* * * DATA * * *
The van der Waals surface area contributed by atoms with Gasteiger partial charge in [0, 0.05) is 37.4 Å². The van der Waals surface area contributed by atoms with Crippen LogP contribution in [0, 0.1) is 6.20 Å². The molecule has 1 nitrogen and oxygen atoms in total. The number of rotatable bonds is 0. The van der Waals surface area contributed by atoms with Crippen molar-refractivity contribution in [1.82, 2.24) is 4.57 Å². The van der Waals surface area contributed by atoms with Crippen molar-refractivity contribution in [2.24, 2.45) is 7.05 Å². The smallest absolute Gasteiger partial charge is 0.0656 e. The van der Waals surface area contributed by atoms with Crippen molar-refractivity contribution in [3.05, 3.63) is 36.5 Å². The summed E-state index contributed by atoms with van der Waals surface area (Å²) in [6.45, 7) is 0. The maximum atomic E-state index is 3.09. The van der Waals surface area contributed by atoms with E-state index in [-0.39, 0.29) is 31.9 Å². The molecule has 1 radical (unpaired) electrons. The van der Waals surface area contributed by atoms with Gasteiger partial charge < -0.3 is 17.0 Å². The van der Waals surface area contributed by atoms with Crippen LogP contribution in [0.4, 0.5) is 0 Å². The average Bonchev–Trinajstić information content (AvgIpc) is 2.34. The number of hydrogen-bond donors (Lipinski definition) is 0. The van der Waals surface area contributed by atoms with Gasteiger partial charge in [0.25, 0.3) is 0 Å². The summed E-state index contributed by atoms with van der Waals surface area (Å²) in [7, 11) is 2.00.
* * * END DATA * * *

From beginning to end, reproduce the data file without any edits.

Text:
The van der Waals surface area contributed by atoms with Gasteiger partial charge in [0, 0.05) is 37.4 Å². The van der Waals surface area contributed by atoms with Crippen LogP contribution in [0, 0.1) is 6.20 Å². The molecule has 1 nitrogen and oxygen atoms in total. The number of rotatable bonds is 0. The van der Waals surface area contributed by atoms with Crippen molar-refractivity contribution in [1.82, 2.24) is 4.57 Å². The van der Waals surface area contributed by atoms with Crippen molar-refractivity contribution in [2.24, 2.45) is 7.05 Å². The smallest absolute Gasteiger partial charge is 0.0656 e. The van der Waals surface area contributed by atoms with Crippen molar-refractivity contribution in [3.05, 3.63) is 36.5 Å². The summed E-state index contributed by atoms with van der Waals surface area (Å²) in [6.45, 7) is 0. The maximum atomic E-state index is 3.09. The van der Waals surface area contributed by atoms with E-state index in [-0.39, 0.29) is 31.9 Å². The molecule has 1 radical (unpaired) electrons. The van der Waals surface area contributed by atoms with Gasteiger partial charge < -0.3 is 17.0 Å². The van der Waals surface area contributed by atoms with Crippen LogP contribution in [0.4, 0.5) is 0 Å². The average Bonchev–Trinajstić information content (AvgIpc) is 2.34. The number of hydrogen-bond donors (Lipinski definition) is 0. The van der Waals surface area contributed by atoms with Gasteiger partial charge in [0.25, 0.3) is 0 Å². The summed E-state index contributed by atoms with van der Waals surface area (Å²) in [7, 11) is 2.00.